OK, time to update my Virtual Tracker concept with some data, and it shows that it does work as I expected - 2 parallel arrays in different orientations into a single MPPT charge controller works perfectly well, and is a viable alternative to a tracker, now that PV panel costs have fallen so far. I originally posted about the idea here: solar-wind-gear/topic1507-40.html#p25960
The idea is to place panels tilted up 60degrees, ie pointing 30 degrees above the horizon, facing east and west, in order to get a fairly constant output throughout the day.
Essentially double the number of panels can be used on a certain rated inverter, ie a 2.5kW inverter with 2.5kW of panels facing north, could accept 5kW of panels in the Virtual Tracker arrangement, with no risk of letting the magic smoke out.
In these days of minimal to zero FiT, at least in NSW, it is desirable to have an even PV output throughout the day, rather than a big peak around solar noon, in order to minimise the giving away of energy to power companies to sell at 50c/kWh or more during peak rate periods. They are making profits at your expense, so it is best avoided if at all possible.
I prepared this graph from data I collected on the 6th and 7th of January- 2 perfectly clear, hot days. Temperature profile throughout the day was not identical, but was close enough, and both maxima were just over 36C. Solar radiation graphs show identical profiles for both days. Panels used for the test were Indian-Pacific branded 250W monocrystalline panels, on the ground, leaning on an Aluminium adjustable height platform (the latest in high tech mounting systems!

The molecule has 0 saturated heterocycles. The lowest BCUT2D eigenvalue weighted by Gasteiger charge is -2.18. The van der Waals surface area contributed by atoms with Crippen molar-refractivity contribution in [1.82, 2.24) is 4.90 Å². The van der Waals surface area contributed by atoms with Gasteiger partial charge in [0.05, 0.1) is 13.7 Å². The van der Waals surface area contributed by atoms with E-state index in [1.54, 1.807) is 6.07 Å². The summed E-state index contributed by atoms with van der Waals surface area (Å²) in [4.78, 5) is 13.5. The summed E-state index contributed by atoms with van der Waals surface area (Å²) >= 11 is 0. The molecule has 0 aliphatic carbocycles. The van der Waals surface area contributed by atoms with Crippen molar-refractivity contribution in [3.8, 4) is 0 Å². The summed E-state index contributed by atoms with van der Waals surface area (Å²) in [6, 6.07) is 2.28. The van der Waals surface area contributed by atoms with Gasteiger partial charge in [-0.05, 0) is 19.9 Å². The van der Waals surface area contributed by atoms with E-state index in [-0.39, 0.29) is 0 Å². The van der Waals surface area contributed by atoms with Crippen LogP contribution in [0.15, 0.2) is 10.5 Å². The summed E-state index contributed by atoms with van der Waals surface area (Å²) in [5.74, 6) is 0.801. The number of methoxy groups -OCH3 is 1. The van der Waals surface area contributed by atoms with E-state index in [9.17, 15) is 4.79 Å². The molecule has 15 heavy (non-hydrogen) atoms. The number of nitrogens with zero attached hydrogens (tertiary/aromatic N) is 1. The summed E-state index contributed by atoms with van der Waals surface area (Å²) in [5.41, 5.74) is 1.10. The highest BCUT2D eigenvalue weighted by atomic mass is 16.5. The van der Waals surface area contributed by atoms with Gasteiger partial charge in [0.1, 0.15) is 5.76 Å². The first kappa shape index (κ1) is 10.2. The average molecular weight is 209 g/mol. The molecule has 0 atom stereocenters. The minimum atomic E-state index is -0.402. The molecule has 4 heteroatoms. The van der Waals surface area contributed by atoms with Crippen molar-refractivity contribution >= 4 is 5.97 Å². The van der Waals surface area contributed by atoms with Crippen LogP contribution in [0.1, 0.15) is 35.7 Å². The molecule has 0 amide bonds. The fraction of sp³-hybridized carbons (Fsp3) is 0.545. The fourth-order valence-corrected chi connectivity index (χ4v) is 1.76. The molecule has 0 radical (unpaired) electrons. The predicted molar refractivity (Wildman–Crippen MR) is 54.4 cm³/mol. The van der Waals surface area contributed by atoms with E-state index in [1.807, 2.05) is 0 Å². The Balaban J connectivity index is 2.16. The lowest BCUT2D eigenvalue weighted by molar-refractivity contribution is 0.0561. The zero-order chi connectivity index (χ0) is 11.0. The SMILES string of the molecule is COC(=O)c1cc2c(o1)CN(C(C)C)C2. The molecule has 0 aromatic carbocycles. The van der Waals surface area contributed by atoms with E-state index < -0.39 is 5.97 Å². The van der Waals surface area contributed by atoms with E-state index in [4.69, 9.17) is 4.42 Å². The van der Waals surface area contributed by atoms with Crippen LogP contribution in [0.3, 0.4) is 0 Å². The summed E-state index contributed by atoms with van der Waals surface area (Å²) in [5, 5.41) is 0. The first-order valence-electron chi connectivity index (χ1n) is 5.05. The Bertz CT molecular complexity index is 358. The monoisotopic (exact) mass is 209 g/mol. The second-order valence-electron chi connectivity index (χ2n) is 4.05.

) North facing panels were set to 31deg tilt, equal to my latitude, and in Virtual Tracker arrangement were tiited at 60deg from horizontal, facing east and west.
VT-North-facing.comparison.gif has kW and kWh for both days for north facing and my Virtual Tracker arrangement, plus the Virtual Tracker curve multiplied by 2 to show how it looks in comparison to the north facing array. The slight bulge in the VT profile for a couple of hours either side of solar noon at 13:02 was, I suspect, related to cooler panels- due to them pointing 60 degrees off-sun (@0.5 incident radiation), yet still having the same surface area for radiating heat away. The slight bump at the start of that was also due to panel cooling, when I washed some bird droppings off one panel.
The truncation of the curves before 6pm is due to my location in a valley, I lose the sun about 2 hours before sunset, which in this case handicaps the VT arrangement, so I've marked the difference at solar noon- 0.2kWh less from the VT arrangement than north-facing, which would equate to 0.4kWh down over the day for a location with clear E and W horizons. Clearly there would be minimal gains to be had in locations with restricted views to the east and west, but with clear views there is a real advantage to be had by using more panels in a Virtual Tracker arrangement when looking for flat output curves.